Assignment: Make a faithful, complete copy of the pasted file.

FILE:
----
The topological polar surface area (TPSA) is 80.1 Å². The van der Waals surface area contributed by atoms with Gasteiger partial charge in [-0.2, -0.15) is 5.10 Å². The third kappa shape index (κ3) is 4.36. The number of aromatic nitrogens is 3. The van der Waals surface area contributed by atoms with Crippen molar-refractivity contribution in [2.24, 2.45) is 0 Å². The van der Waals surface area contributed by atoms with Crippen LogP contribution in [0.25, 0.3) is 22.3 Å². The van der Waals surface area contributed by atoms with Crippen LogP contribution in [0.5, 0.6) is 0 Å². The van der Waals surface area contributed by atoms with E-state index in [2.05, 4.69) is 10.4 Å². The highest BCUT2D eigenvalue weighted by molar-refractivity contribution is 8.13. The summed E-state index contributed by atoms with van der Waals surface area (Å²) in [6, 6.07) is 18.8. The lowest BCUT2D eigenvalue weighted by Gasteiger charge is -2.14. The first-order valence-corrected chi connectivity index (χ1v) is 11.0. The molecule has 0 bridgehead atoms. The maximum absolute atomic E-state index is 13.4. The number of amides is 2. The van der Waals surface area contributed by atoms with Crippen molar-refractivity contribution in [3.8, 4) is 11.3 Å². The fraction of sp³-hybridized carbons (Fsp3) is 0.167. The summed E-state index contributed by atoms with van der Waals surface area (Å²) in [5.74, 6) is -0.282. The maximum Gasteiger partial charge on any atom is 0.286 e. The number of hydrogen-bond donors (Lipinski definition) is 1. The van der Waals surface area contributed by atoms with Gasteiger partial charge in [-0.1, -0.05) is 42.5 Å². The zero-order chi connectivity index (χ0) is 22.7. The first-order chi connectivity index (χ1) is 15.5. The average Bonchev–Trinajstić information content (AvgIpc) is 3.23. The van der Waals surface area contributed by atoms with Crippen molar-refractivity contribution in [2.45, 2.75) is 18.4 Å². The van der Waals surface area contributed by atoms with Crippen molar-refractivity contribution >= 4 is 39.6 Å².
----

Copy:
The topological polar surface area (TPSA) is 80.1 Å². The van der Waals surface area contributed by atoms with Gasteiger partial charge in [-0.2, -0.15) is 5.10 Å². The third kappa shape index (κ3) is 4.36. The number of aromatic nitrogens is 3. The van der Waals surface area contributed by atoms with Crippen molar-refractivity contribution in [2.24, 2.45) is 0 Å². The van der Waals surface area contributed by atoms with Crippen LogP contribution in [0.25, 0.3) is 22.3 Å². The van der Waals surface area contributed by atoms with Crippen LogP contribution in [0.5, 0.6) is 0 Å². The van der Waals surface area contributed by atoms with E-state index in [2.05, 4.69) is 10.4 Å². The highest BCUT2D eigenvalue weighted by molar-refractivity contribution is 8.13. The summed E-state index contributed by atoms with van der Waals surface area (Å²) in [6, 6.07) is 18.8. The lowest BCUT2D eigenvalue weighted by Gasteiger charge is -2.14. The first-order valence-corrected chi connectivity index (χ1v) is 11.0. The molecule has 0 bridgehead atoms. The maximum absolute atomic E-state index is 13.4. The number of amides is 2. The van der Waals surface area contributed by atoms with Crippen molar-refractivity contribution in [3.8, 4) is 11.3 Å². The fraction of sp³-hybridized carbons (Fsp3) is 0.167. The summed E-state index contributed by atoms with van der Waals surface area (Å²) in [5.74, 6) is -0.282. The maximum Gasteiger partial charge on any atom is 0.286 e. The number of hydrogen-bond donors (Lipinski definition) is 1. The van der Waals surface area contributed by atoms with Gasteiger partial charge in [-0.1, -0.05) is 42.5 Å². The zero-order chi connectivity index (χ0) is 22.7. The first-order chi connectivity index (χ1) is 15.5. The average Bonchev–Trinajstić information content (AvgIpc) is 3.23. The van der Waals surface area contributed by atoms with Crippen molar-refractivity contribution in [2.45, 2.75) is 18.4 Å². The van der Waals surface area contributed by atoms with Crippen molar-refractivity contribution >= 4 is 39.6 Å².